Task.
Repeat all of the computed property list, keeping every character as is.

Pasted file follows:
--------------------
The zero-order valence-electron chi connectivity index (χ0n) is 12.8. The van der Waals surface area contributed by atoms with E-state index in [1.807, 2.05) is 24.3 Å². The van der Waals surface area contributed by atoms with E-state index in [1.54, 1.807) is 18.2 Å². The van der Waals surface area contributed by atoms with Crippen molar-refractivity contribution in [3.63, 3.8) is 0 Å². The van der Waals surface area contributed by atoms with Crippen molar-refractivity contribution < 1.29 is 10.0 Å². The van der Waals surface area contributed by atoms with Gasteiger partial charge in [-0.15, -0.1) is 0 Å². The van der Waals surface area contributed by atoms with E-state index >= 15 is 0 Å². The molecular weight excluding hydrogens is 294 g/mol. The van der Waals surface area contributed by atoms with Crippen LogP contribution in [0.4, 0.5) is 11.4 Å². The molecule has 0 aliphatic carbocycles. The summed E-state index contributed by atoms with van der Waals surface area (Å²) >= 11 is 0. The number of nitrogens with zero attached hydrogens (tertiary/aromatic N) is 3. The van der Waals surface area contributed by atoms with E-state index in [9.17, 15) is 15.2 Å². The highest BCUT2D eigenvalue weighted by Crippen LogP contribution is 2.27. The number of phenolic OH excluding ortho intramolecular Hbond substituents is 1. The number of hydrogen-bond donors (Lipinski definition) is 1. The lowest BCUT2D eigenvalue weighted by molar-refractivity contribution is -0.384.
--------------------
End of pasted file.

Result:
The zero-order valence-electron chi connectivity index (χ0n) is 12.8. The van der Waals surface area contributed by atoms with E-state index in [1.807, 2.05) is 24.3 Å². The van der Waals surface area contributed by atoms with E-state index in [1.54, 1.807) is 18.2 Å². The van der Waals surface area contributed by atoms with Crippen molar-refractivity contribution in [3.63, 3.8) is 0 Å². The van der Waals surface area contributed by atoms with Crippen molar-refractivity contribution < 1.29 is 10.0 Å². The van der Waals surface area contributed by atoms with Gasteiger partial charge in [-0.15, -0.1) is 0 Å². The van der Waals surface area contributed by atoms with E-state index >= 15 is 0 Å². The molecular weight excluding hydrogens is 294 g/mol. The van der Waals surface area contributed by atoms with Crippen LogP contribution in [0.4, 0.5) is 11.4 Å². The molecule has 0 aliphatic carbocycles. The summed E-state index contributed by atoms with van der Waals surface area (Å²) >= 11 is 0. The number of nitrogens with zero attached hydrogens (tertiary/aromatic N) is 3. The van der Waals surface area contributed by atoms with E-state index in [9.17, 15) is 15.2 Å². The highest BCUT2D eigenvalue weighted by Crippen LogP contribution is 2.27. The number of phenolic OH excluding ortho intramolecular Hbond substituents is 1. The number of hydrogen-bond donors (Lipinski definition) is 1. The lowest BCUT2D eigenvalue weighted by molar-refractivity contribution is -0.384.